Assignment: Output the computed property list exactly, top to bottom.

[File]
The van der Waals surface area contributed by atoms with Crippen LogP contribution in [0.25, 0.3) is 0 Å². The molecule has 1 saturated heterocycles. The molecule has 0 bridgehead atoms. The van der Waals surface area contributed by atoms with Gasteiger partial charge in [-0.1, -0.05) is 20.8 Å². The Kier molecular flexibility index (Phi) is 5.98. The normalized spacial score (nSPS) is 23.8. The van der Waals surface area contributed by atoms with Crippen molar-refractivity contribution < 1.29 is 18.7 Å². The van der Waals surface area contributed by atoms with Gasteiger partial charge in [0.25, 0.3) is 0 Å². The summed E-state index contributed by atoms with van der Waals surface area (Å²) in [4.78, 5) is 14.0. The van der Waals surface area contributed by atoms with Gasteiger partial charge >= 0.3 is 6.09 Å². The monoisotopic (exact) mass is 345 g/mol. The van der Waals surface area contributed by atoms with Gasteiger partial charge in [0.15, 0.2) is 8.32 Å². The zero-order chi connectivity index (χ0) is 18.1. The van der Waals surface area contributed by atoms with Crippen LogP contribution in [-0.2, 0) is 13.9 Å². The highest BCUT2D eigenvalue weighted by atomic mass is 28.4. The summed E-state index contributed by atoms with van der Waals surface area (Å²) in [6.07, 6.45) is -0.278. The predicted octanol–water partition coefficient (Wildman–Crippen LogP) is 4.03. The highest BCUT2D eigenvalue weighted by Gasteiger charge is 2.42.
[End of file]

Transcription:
The van der Waals surface area contributed by atoms with Crippen LogP contribution in [0.25, 0.3) is 0 Å². The molecule has 1 saturated heterocycles. The molecule has 0 bridgehead atoms. The van der Waals surface area contributed by atoms with Gasteiger partial charge in [-0.1, -0.05) is 20.8 Å². The Kier molecular flexibility index (Phi) is 5.98. The normalized spacial score (nSPS) is 23.8. The van der Waals surface area contributed by atoms with Crippen molar-refractivity contribution < 1.29 is 18.7 Å². The van der Waals surface area contributed by atoms with Gasteiger partial charge in [0.25, 0.3) is 0 Å². The summed E-state index contributed by atoms with van der Waals surface area (Å²) in [4.78, 5) is 14.0. The van der Waals surface area contributed by atoms with Gasteiger partial charge >= 0.3 is 6.09 Å². The monoisotopic (exact) mass is 345 g/mol. The van der Waals surface area contributed by atoms with Gasteiger partial charge in [0.15, 0.2) is 8.32 Å². The zero-order chi connectivity index (χ0) is 18.1. The van der Waals surface area contributed by atoms with Crippen LogP contribution in [-0.2, 0) is 13.9 Å². The highest BCUT2D eigenvalue weighted by atomic mass is 28.4. The summed E-state index contributed by atoms with van der Waals surface area (Å²) in [6.07, 6.45) is -0.278. The predicted octanol–water partition coefficient (Wildman–Crippen LogP) is 4.03. The highest BCUT2D eigenvalue weighted by Gasteiger charge is 2.42.